A healthy gut is a key foundation for overall vitality. But what does a unhealthy gut feel like? And how can we solve the problem of leakiness?

This is a box-out explaining the symptoms of an unhealthy gut, such as bloating, constipation and unexplained muscle aches

Many common health complaints – whether its ongoing infections, eczema, allergies, asthma, IBS, digestive distress and nutritional deficiencies – can be traced to a key underlying factor: poor digestive health. Indeed, the latest research reveals the state of our gut bacteria may be the key to boosting weight loss and even boosting mood. Here’s six top steps to getting your gut healthy:

1. REMOVE

The first step is to remove key gut triggers. These do not have to be long term, but try removing these foods for four weeks and see if your symptoms improve:

Alcohol and caffeine:

Both can irritate the gut and disrupt blood sugar which can impact the gut. There are plenty of other options to try, such as dandelion coffee, or herbal and green teas instead.

Gluten grains:

These can irritate the gut lining and are often difficult to digest, which can cause abdominal pain and bloating. Instead, pile your plates with gluten free grains and plenty of vegetables which can help your friendly bacteria to thrive.

Beans and pulses:

These are often difficult to digest and can result in
bloating.

Dairy:

For some people, dairy is a common allergen; although fermented dairy such as kefir and yogurt may be more easily tolerated. For others, it is not dairy proteins that cause the problem but lactose – which is a sugar in dairy products. Switching to lactose free dairy, or choosing lower lactose dairy like hard cheese and butter, may resolve symptoms.

Sugar / artificial sweeteners

These contribute to an imbalance in our gut flora and encourages potentially harmful bacteria and yeast to flourish (however, whole fruits are fine).

Many of these foods are called high FODMAP foods, which are short-chain carbohydrates or sugars which are poorly absorbed in the small intestine and readily fermented by gut bacteria producing gas which makes us bloat. They can also affect bowel motility, which can lead to alternating diarrhoea and constipation too.

2. REPLACE

Give your body a hand by including foods to stimulate digestive enzymes and stomach acid to help you break down and digest food more easily. Try lemon juice in warm water before meals, or drizzle apple cider vinegar over vegetables. Bitter tasting greens, like rocket and watercress, can also help. Other foods that contain digestive enzymes include pineapple and papaya.

3. RE-POPULATE

Poor diet, stress, medications, even lack of sleep can all reduce the diversity of the friendly bacteria in our gut. Fermented foods like kefir, yogurt, sauerkraut, kimchi and homemade pickles, are packed with beneficial bacteria and are an easy way to naturally boost your levels. Add in prebiotic food too – these are foods that provide fermentable fibres for the friendly bacteria, helping them to thrive in our guts. Good choices include oats, rice and rice bran, bananas, Jerusalem artichokes, asparagus, apples, leeks and onions.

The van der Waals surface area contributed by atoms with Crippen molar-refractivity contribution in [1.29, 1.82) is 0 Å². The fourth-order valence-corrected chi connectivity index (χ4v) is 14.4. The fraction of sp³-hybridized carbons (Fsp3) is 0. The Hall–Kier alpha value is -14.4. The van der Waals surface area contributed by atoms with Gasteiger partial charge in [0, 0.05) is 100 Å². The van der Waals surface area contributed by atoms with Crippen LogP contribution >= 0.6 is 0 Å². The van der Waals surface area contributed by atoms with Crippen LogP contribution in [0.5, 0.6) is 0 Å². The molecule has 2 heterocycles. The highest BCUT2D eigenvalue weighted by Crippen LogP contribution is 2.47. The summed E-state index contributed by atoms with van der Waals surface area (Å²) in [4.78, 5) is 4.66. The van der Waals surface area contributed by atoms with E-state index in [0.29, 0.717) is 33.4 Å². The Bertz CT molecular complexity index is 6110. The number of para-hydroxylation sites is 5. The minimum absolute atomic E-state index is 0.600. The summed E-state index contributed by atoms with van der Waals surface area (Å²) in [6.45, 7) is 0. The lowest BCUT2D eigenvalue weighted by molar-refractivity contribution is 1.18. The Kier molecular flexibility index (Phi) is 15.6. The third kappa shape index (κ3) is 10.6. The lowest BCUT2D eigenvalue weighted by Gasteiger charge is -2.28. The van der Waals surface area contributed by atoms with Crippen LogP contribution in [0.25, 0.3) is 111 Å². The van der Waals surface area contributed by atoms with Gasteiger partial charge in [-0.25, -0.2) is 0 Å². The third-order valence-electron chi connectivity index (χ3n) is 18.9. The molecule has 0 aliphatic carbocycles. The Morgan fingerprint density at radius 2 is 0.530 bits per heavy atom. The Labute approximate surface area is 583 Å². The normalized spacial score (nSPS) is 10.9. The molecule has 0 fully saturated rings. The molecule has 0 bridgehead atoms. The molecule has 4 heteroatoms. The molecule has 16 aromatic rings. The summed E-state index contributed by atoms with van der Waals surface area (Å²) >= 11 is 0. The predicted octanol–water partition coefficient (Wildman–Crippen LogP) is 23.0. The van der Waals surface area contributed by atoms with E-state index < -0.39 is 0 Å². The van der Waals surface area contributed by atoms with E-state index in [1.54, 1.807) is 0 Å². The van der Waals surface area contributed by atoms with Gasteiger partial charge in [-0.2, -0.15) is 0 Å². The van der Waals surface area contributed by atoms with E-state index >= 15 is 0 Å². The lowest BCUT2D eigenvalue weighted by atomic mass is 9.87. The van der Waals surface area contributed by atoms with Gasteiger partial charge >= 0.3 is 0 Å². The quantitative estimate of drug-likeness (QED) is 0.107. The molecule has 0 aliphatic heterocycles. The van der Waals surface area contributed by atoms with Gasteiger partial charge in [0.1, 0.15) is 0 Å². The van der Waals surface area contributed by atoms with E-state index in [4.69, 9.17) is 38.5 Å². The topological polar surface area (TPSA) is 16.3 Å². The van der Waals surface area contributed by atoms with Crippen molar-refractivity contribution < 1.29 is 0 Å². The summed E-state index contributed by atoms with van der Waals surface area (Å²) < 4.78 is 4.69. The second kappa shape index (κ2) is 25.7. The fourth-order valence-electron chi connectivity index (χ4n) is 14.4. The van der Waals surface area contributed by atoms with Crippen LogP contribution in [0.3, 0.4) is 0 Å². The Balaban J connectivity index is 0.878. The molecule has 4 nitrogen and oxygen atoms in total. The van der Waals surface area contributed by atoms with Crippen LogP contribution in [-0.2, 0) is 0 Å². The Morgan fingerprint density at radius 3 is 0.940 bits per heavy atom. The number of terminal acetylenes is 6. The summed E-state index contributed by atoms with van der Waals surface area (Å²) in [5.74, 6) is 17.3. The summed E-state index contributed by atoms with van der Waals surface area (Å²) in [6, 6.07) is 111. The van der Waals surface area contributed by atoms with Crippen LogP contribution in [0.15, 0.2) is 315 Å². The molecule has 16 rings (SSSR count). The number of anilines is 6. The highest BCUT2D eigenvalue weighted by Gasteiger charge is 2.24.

4. RE-NOURISH

Calm the gut from inflammation and help support the gut lining with plenty of protein-rich foods and foods rich in collagen, like bone broth. If you struggle with indigestion then you may find slow-cooked foods like broths, stews and casseroles easier to digest. Add in some natural anti-inflammatory foods like turmeric, green tea, berries, ginger and garlic too.

5. RE-BALANCE

Watch stress and take steps to unwind. Mindful eating can be really helpful. Chew your food properly and take time to sit and eat your meals rather than eating on the go. Avoid eating too late – studies have shown you can improve digestive function if you can allow 12–14 hours overnight without eating. Aim to finish your evening meal by 7pm if you can.

6. RESET

If your stomach often feels heavy and full, or you struggle with poor blood sugar control and are looking to shed a few pounds, try intermittent fasting. Often referred to as the 5:2 diet, this can help digestive symptoms too. By allowing your digestive tract time to digest food without constantly snacking and overeating, you may find you feel lighter and less bloated. Do this a couple of times in a week and see if your symptoms improve.


Christine Bailey is the author of ‘The Gut Health Diet Plan: Recipes to Improve Digestive Health and Boost Well­being’ (Nourish Books, £12.99.)